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Three things consumers want from electricity providers

Utilities are working to improve the customer experience, but what do consumers really want? Smart Energy Consumer Collaborative’s Patty Durand explores.

It’s no surprise that the energy industry is undergoing unprecedented change today. Driven by a number of factors, including innovations in renewable energy generation, the emergence of new entrants into the energy industry and the proliferation of smart meters (to name a few), utilities are transitioning from transactional, commodity-based business models to improving the customer experience similar to familiar brands like Amazon and Netflix.

This shift necessitates a dramatically new way of thinking about customers. The era of consumers just mailing in a paper bill and then disengaging until the next month is declining rapidly. Today, business changes brought about by digitalization and personalization are no more avoidable for electricity providers than they are for other consumer-facing companies, like banks and insurers.

That said, as we’re in the middle of this widespread industry transformation, it’s important to keep close tabs on the voice of energy consumers. What changes do they actually want to see from their electricity providers? And what new programs and services are actually garnering interest?

The state of energy consumers today
To address these questions and more, we recently conducted an analysis of three of our consumer research projects from 2017 and two third-party research reports, the Department of Energy’s “Voices of Experience: Integrating Intermittent Resources” and Mission:data Coalition’s “EmPOWERED Consumer”, which provided additional source material on distributed energy resources and energy data, respectively.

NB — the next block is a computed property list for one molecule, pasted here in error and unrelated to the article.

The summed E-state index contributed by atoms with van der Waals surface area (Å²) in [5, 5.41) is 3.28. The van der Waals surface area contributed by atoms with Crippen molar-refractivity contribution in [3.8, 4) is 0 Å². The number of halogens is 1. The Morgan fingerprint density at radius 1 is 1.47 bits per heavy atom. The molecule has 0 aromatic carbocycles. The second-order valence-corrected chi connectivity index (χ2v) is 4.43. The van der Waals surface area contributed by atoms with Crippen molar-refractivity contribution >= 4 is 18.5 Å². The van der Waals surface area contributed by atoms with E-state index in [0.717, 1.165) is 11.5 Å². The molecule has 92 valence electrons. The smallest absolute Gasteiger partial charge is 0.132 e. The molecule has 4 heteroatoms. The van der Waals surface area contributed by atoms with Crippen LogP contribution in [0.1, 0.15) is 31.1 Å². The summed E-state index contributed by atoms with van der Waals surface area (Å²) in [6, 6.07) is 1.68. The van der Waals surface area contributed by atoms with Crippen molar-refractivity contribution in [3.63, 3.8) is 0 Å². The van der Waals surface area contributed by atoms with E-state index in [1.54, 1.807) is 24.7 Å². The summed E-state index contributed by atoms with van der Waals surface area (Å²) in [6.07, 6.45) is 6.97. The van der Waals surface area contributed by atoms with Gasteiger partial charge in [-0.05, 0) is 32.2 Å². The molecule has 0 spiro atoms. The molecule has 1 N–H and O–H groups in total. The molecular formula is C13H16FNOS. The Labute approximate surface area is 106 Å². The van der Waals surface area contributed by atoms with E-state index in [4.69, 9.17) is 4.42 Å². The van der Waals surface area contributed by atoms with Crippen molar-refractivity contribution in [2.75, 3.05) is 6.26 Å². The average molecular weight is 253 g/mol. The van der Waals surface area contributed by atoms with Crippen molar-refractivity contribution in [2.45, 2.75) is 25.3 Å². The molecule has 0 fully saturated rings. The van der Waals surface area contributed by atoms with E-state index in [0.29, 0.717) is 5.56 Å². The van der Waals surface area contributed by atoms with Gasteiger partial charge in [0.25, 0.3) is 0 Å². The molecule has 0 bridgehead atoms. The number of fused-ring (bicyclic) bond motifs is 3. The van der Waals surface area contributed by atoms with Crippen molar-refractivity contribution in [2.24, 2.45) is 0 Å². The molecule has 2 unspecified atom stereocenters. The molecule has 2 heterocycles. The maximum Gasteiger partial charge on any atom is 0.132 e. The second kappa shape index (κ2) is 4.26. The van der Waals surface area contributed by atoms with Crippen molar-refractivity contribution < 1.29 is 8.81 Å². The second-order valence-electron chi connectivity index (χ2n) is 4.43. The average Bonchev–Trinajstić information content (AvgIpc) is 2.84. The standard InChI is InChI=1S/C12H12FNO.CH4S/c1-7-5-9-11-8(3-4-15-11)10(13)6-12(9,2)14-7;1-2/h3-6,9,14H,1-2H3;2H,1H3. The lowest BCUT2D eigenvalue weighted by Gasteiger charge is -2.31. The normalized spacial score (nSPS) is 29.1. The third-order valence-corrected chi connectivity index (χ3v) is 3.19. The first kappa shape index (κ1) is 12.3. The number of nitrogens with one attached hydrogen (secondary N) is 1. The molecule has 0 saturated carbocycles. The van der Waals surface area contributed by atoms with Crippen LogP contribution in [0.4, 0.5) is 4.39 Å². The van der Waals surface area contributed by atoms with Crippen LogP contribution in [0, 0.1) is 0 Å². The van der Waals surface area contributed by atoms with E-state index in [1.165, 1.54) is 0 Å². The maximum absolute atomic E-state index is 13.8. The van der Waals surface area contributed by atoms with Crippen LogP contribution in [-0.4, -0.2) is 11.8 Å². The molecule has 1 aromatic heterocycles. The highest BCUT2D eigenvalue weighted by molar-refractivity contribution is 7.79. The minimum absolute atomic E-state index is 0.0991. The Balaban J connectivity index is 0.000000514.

Using these inputs, along with case studies on programs from Pacific Gas & Electric and Georgia Power that also published in 2017, the resulting “State of the Consumer” report seeks to better understand energy consumers — their perceptions, attitudes and needs — and leverages this understanding to formulate actions that utilities and other energy service providers can take to better serve and engage their customers.

Here are three notable things we found about the wants and needs of energy consumers today.

1. Consumers are clear about support for clean energy investments
Renewable energy — both distributed and utility-scale — is coming on the grid at a record pace, but how do most U.S. consumers feel about this transition?

Based on our nationally representative consumer surveys from 2017, support for cleaner and more sustainable energy resources is high across the board. For example, the “Consumer Pulse and Market Segmentation Study – Wave 6” results, one of the major inputs in the “2018 State of the Consumer” report, found that the vast majority of consumers (82 percent) “favor clean energy investments when no additional cost [to consumers] is involved.”

However, even when we look at incorporating an additional cost for clean energy investments, overall support still remains high. For example, 41 percent of consumers indicate they are willing to pay an additional $15 per month for access to clean energy resources, such as solar, wind, geothermal and biomass.

Further, when we dug into the millennial generation’s interest in renewable energy, we found a pronounced increase in support. Compared to 41 percent of all U.S. consumers, more than two-thirds of millennial respondents reported a willingness to pay extra to support the integration of renewable energy resources into the grid to help reduce greenhouse gas emissions. More than half of millennials also found the concept of rooftop solar appealing.

2. Is more data a good thing in the eyes of consumers?
Data is everywhere these days, and it’s impacting both the back-end and consumer-facing operations at electricity providers. But do consumers actually see value in their energy data? Or is it just more meaningless clutter in their already digitally inundated lives?

Interestingly, consumers do see value in their energy data. When asked about their interest in various utility programs and services, like home energy management and pre-paid billing, real-time energy usage information garnered the second highest level of interest, at 63 percent, behind only real-time outage reporting, which is also reliant on smart meter data.

Millennials, again, appear to be even more interested than older generations in energy data. More than 75 percent of them are interested in home energy reports, and similarly high levels are interested in both real-time energy usage information and receiving data-powered savings suggestions via a mobile app or website portal.

Read full article at Utility Dive